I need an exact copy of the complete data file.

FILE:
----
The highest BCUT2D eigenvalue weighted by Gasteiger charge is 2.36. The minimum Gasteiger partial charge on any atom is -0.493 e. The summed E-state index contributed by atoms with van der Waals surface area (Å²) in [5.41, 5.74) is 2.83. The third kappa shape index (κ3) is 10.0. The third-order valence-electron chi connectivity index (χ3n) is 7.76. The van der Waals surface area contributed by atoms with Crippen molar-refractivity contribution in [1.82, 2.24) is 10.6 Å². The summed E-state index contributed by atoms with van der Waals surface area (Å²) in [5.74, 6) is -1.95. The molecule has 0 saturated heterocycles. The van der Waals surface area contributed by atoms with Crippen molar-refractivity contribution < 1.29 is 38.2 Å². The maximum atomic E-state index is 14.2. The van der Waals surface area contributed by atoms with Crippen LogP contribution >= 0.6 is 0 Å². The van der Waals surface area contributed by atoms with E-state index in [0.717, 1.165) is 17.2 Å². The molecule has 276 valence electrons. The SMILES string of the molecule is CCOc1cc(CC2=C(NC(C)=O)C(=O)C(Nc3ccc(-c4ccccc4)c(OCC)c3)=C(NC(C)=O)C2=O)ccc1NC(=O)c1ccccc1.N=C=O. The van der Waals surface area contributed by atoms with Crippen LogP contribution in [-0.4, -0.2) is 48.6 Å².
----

The highest BCUT2D eigenvalue weighted by Gasteiger charge is 2.36. The minimum Gasteiger partial charge on any atom is -0.493 e. The summed E-state index contributed by atoms with van der Waals surface area (Å²) in [5.41, 5.74) is 2.83. The third kappa shape index (κ3) is 10.0. The third-order valence-electron chi connectivity index (χ3n) is 7.76. The van der Waals surface area contributed by atoms with Crippen molar-refractivity contribution in [1.82, 2.24) is 10.6 Å². The summed E-state index contributed by atoms with van der Waals surface area (Å²) in [5.74, 6) is -1.95. The molecule has 0 saturated heterocycles. The van der Waals surface area contributed by atoms with Crippen molar-refractivity contribution < 1.29 is 38.2 Å². The maximum atomic E-state index is 14.2. The van der Waals surface area contributed by atoms with Crippen LogP contribution >= 0.6 is 0 Å². The van der Waals surface area contributed by atoms with E-state index in [0.717, 1.165) is 17.2 Å². The molecule has 276 valence electrons. The SMILES string of the molecule is CCOc1cc(CC2=C(NC(C)=O)C(=O)C(Nc3ccc(-c4ccccc4)c(OCC)c3)=C(NC(C)=O)C2=O)ccc1NC(=O)c1ccccc1.N=C=O. The van der Waals surface area contributed by atoms with Crippen LogP contribution in [-0.4, -0.2) is 48.6 Å².